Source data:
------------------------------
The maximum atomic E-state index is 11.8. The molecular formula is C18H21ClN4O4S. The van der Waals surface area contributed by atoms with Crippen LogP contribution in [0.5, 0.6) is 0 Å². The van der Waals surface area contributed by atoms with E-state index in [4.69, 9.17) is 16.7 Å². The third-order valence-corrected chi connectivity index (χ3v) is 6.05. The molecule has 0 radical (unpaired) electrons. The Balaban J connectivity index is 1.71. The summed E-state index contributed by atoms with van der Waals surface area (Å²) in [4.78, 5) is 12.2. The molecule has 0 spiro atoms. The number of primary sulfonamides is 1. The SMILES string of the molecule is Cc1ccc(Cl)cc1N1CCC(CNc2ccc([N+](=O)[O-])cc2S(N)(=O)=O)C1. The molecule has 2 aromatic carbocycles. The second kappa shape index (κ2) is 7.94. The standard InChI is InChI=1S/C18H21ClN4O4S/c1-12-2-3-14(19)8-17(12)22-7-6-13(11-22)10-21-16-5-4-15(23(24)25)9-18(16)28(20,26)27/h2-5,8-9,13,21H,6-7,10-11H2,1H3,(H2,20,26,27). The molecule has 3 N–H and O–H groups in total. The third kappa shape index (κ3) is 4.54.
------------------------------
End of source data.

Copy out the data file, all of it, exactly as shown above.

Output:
The maximum atomic E-state index is 11.8. The molecular formula is C18H21ClN4O4S. The van der Waals surface area contributed by atoms with Crippen LogP contribution in [0.5, 0.6) is 0 Å². The van der Waals surface area contributed by atoms with E-state index in [4.69, 9.17) is 16.7 Å². The third-order valence-corrected chi connectivity index (χ3v) is 6.05. The molecule has 0 radical (unpaired) electrons. The Balaban J connectivity index is 1.71. The summed E-state index contributed by atoms with van der Waals surface area (Å²) in [4.78, 5) is 12.2. The molecule has 0 spiro atoms. The number of primary sulfonamides is 1. The SMILES string of the molecule is Cc1ccc(Cl)cc1N1CCC(CNc2ccc([N+](=O)[O-])cc2S(N)(=O)=O)C1. The molecule has 2 aromatic carbocycles. The second kappa shape index (κ2) is 7.94. The standard InChI is InChI=1S/C18H21ClN4O4S/c1-12-2-3-14(19)8-17(12)22-7-6-13(11-22)10-21-16-5-4-15(23(24)25)9-18(16)28(20,26)27/h2-5,8-9,13,21H,6-7,10-11H2,1H3,(H2,20,26,27). The molecule has 3 N–H and O–H groups in total. The third kappa shape index (κ3) is 4.54.